Riesling’s revival started at Chateau Ste. Michelle

Just 15 years ago, Riesling was barely of importance in Washington state. Certainly, it was a high-production variety that had its niche, but Riesling wasn’t taken seriously by the general public.

My, how everything has changed — and a lot of this has to do with Chateau Ste. Michelle, Washington’s oldest winery. Back in 1999, not even 10,000 tons of Riesling were harvested in Washington. Last year, that number was 36,700 tons.

The catalyst in the renaissance of American Riesling undoubtedly is Ste. Michelle, which now is the world’s largest producer of the noble white wine.

It all started with that 1999 vintage, the first year of a project called Eroica, which was a collaboration between Ste. Michelle and Ernst Loosen, a famed Riesling producer from Germany.

Ste. Michelle President Ted Baseler said Eroica happened because Bob Betz, then a Ste. Michelle executive, had lunch with Loosen.

“He talked with such enthusiasm about the vineyards of Washington,” Baseler said. “We thought it would be a nice project.

“We didn’t envision it as some kind of massive turnaround in the Riesling category. In retrospect, it really looks brilliant.”

When Eroica took off, so did interest in Riesling, and Ste. Michelle ramped up its production and quality. Five years ago, it hired Wendy Stuckey as its white winemaker. She built a reputation in her native Australia as a top Riesling producer, and the combination of Stuckey, Loosen and head winemaker Bob Bertheau has taken Ste. Michelle to greater heights.

We recently tasted four new Ste. Michelle Rieslings, all from the 2012 vintage, and they are spectacular. Each should be easy to find regionally, and all but the Cold Creek Riesling will have broad national distribution.

Chateau Ste. Michelle 2012 Riesling, Columbia Valley, $10: This is likely the largest single bottling of Riesling anywhere in the world, and it seems a little unfair that it is so delicious. It is a stunning white wine that opens with aromas of tropical fruit, lime and slate, followed by fresh, clean, bright flavors of orchard fruit. The acidity lifts all the flavors without poking out, allowing the residual sugar to provide fleshiness without flabbiness. Enjoy with linguine in a cream sauce, seared scallops, fresh oysters or salmon.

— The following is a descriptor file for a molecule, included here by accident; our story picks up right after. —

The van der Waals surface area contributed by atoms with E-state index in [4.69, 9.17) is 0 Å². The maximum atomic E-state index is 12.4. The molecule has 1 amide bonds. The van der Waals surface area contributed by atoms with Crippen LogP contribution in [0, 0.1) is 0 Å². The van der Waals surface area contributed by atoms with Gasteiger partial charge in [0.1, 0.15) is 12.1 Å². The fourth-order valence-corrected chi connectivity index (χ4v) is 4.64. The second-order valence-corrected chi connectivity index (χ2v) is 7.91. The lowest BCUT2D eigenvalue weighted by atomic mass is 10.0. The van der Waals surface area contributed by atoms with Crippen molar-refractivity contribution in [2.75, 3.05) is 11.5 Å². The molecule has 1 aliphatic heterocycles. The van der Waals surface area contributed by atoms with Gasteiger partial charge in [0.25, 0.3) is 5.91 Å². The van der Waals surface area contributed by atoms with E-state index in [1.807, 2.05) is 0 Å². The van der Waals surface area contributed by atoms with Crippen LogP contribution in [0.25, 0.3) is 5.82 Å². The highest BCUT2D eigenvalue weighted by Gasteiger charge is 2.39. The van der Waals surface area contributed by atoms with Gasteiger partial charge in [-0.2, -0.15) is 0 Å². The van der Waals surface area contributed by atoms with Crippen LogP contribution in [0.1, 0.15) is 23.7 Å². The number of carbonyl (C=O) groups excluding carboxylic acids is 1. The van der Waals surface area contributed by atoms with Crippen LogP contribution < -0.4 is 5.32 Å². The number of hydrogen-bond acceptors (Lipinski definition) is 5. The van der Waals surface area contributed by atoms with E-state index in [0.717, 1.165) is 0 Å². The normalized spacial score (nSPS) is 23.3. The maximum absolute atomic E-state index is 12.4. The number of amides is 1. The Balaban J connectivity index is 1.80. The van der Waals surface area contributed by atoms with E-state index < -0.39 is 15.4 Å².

Chateau Ste. Michelle 2012 Dry Riesling, Columbia Valley, $10: This is an outrageously delicious dry wine that is helping to change the national perception of Riesling being a sweet, one-dimensional wine. It opens with aromas of rose water, limeade, cotton candy and Asian pear. On the palate, the lip-smacking entry of Granny Smith apple and succulent lime give way to a rich mouthfeel. This is built for grilled chicken, halibut, pasta or mildly spiced Asian dishes.

Chateau Ste. Michelle 2012 Cold Creek Vineyard Riesling, Columbia Valley, $18: This wine from 30-year-old vines is on the slightly sweeter side at 1.98 percent residual sugar, but the low pH of 3.01 helps round it out nicely. The result is a wine with aromas of tropical fruit, yellow grapefruit and lychee. On the palate, it opens with clean lines of lime, lemon and pear, followed by luscious flavors of apple and Mandarin orange, all leading to a bright and lengthy finish. Crab cakes could well be the perfect pairing with this wine.

Chateau Ste. Michelle 2012 Harvest Select Riesling, Columbia Valley, $10: This is the sweetest of Ste. Michelle’s mainline Rieslings, and at 4.7 percent residual sugar, it is not shy in that department. Yet great acidity keeps everything in check. It opens with aromas of peach, apricot, apple and Thompson seedless grape, followed by beautifully balanced flavors of pear and nectarine. The acidity offers a bright lemon-lime finish that wraps up this delicious wine. This is a terrific Riesling to go with spicy Asian or Mexican dishes or as a late-afternoon summer sipper.

Andy Perdue and Eric Degerman run Great Northwest Wine. To learn more about wine, go to www.greatnorthwestwine.com.

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